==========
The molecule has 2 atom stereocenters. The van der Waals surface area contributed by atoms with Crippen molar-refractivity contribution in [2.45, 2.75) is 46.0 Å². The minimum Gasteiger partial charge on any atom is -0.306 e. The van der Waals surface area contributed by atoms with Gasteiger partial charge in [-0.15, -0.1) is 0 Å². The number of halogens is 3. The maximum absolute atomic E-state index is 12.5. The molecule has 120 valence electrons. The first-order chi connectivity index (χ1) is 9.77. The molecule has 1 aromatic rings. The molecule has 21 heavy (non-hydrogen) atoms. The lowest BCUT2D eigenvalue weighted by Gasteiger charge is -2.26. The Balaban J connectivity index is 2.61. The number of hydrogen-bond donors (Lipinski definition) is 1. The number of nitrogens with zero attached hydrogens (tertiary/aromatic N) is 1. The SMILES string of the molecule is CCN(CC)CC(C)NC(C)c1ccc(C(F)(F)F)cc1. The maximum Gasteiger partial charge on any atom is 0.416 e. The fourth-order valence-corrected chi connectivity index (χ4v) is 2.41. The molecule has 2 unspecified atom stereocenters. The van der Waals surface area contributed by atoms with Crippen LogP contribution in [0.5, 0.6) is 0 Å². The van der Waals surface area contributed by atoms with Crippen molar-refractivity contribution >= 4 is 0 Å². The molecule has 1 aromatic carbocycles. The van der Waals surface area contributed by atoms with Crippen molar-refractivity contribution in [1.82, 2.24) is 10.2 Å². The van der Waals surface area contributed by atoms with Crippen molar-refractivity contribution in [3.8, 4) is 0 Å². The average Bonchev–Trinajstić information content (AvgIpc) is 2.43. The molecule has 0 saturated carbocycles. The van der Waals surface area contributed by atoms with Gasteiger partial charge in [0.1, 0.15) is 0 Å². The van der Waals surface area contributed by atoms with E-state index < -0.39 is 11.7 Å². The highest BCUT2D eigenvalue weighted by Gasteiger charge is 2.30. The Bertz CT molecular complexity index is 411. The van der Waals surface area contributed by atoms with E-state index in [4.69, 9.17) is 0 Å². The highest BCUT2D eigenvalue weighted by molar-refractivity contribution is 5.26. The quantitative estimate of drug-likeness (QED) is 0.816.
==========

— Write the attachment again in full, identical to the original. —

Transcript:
The molecule has 2 atom stereocenters. The van der Waals surface area contributed by atoms with Crippen molar-refractivity contribution in [2.45, 2.75) is 46.0 Å². The minimum Gasteiger partial charge on any atom is -0.306 e. The van der Waals surface area contributed by atoms with Gasteiger partial charge in [-0.15, -0.1) is 0 Å². The number of halogens is 3. The maximum absolute atomic E-state index is 12.5. The molecule has 120 valence electrons. The first-order chi connectivity index (χ1) is 9.77. The molecule has 1 aromatic rings. The molecule has 21 heavy (non-hydrogen) atoms. The lowest BCUT2D eigenvalue weighted by Gasteiger charge is -2.26. The Balaban J connectivity index is 2.61. The number of hydrogen-bond donors (Lipinski definition) is 1. The number of nitrogens with zero attached hydrogens (tertiary/aromatic N) is 1. The SMILES string of the molecule is CCN(CC)CC(C)NC(C)c1ccc(C(F)(F)F)cc1. The maximum Gasteiger partial charge on any atom is 0.416 e. The fourth-order valence-corrected chi connectivity index (χ4v) is 2.41. The molecule has 2 unspecified atom stereocenters. The van der Waals surface area contributed by atoms with Crippen LogP contribution in [0.5, 0.6) is 0 Å². The van der Waals surface area contributed by atoms with Crippen molar-refractivity contribution >= 4 is 0 Å². The molecule has 1 aromatic carbocycles. The van der Waals surface area contributed by atoms with Crippen molar-refractivity contribution in [1.82, 2.24) is 10.2 Å². The van der Waals surface area contributed by atoms with Crippen molar-refractivity contribution in [3.8, 4) is 0 Å². The average Bonchev–Trinajstić information content (AvgIpc) is 2.43. The molecule has 0 saturated carbocycles. The van der Waals surface area contributed by atoms with Gasteiger partial charge in [0.1, 0.15) is 0 Å². The van der Waals surface area contributed by atoms with E-state index < -0.39 is 11.7 Å². The highest BCUT2D eigenvalue weighted by Gasteiger charge is 2.30. The Bertz CT molecular complexity index is 411. The van der Waals surface area contributed by atoms with E-state index in [4.69, 9.17) is 0 Å². The highest BCUT2D eigenvalue weighted by molar-refractivity contribution is 5.26. The quantitative estimate of drug-likeness (QED) is 0.816.